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From |
"Nick Cox" <n.j.cox@durham.ac.uk> |

To |
<statalist@hsphsun2.harvard.edu> |

Subject |
st: RE: Re: Normality Testing |

Date |
Wed, 11 Feb 2004 12:33:29 -0000 |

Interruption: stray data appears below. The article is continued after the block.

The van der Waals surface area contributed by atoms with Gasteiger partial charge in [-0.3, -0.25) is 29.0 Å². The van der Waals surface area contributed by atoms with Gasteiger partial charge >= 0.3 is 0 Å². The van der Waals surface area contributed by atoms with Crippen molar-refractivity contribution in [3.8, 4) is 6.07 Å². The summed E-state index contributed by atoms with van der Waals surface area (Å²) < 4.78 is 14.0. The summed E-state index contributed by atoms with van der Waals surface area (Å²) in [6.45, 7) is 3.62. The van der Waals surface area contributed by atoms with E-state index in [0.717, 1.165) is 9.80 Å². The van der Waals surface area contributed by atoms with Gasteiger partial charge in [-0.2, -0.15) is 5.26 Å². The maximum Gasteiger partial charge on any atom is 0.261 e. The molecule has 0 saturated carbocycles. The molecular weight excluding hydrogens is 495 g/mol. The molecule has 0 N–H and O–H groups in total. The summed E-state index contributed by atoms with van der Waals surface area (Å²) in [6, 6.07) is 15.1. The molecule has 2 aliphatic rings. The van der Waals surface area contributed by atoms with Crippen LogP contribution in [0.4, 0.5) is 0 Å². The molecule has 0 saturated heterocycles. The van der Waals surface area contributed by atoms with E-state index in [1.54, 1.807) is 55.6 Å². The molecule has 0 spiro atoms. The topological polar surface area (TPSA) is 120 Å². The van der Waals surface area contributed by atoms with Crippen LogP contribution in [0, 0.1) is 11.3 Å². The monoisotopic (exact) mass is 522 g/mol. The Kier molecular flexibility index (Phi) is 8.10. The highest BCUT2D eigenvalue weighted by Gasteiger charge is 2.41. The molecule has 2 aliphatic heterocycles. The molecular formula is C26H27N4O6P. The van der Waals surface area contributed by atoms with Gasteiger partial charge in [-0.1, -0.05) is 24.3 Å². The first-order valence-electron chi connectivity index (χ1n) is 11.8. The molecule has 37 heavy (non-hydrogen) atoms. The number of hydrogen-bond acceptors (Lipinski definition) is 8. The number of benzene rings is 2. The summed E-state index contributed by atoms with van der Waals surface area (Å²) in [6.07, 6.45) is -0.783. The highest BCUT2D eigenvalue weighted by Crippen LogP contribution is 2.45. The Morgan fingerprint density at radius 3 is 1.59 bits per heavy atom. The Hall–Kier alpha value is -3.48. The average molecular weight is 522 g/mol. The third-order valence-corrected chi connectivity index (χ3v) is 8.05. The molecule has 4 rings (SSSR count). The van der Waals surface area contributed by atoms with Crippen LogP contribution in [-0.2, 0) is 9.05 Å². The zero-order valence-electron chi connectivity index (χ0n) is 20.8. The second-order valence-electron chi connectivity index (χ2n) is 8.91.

I can't see your variable to comment but these results don't surprise me. If you sysuse auto foreach v of var price-gear { qui swilk `v' if foreign di "`v' {col 20}" %4.3f r(p) } you will get this: price 0.004 mpg 0.495 rep78 0.293 headroom 0.940 trunk 0.809 weight 0.026 length 0.813 turn 0.996 displacement 0.083 gear_ratio 0.013 If you then follow up, as you did, with say -qnorm- then -- even with a sample size this low, 22, chosen to be of the same order as your example -- you will see that a low P-value can correspond to variables which look as if they should be transformed and variables which, to be sure, don't look exactly normal but would probably not be problematic for -anova-. In short "looks as if it isn't normal" is not the same as "looks as if it would be problematic". In any case I would put more emphasis on choosing response scale on scientific or substantive grounds than because of this normality assumption (which, additionally, is about errors, not responses). The manual entry [R] diagnostic plots points to Rupert Miller's book, which is excellent reading for this area. One of many merits of -glm- is that it lets you decouple the question of response scale and error distribution. Nick n.j.cox@durham.ac.uk Karamjit Shad > Prior to carrying out an anova I tested my data for normality > and some of > the data was non-normal. Ladder suggested a log > transformation would be > suitable. I then checked the transformed data using swilk and > the data is > still non-normal. However sfrancia indicates that it is normal. > . swilk igg60 if group==3 > > Shapiro-Wilk W test for normal data > Variable | Obs W V z Prob>z > -------------+------------------------------------------------- > igg60 | 30 0.74827 8.001 4.300 0.00001 > > . swilk ligg60 if group==3 > > Shapiro-Wilk W test for normal data > Variable | Obs W V z Prob>z > -------------+------------------------------------------------- > ligg60 | 30 0.91745 2.624 1.995 0.02305 > > . sfrancia ligg60 if group==3 > > Shapiro-Francia W' test for normal data > Variable | Obs W' V' z Prob>z > -------------+------------------------------------------------- > ligg60 | 30 0.93170 2.398 1.600 0.05479 > > a qnorm plot shows the data to "gently" oscillate about the normal > distribution but nothing that would worry me too much. > My question is what test should I use for testing for > normality in this > situation - or should I just use a non-parametric analysis. * * For searches and help try: * http://www.stata.com/support/faqs/res/findit.html * http://www.stata.com/support/statalist/faq * http://www.ats.ucla.edu/stat/stata/

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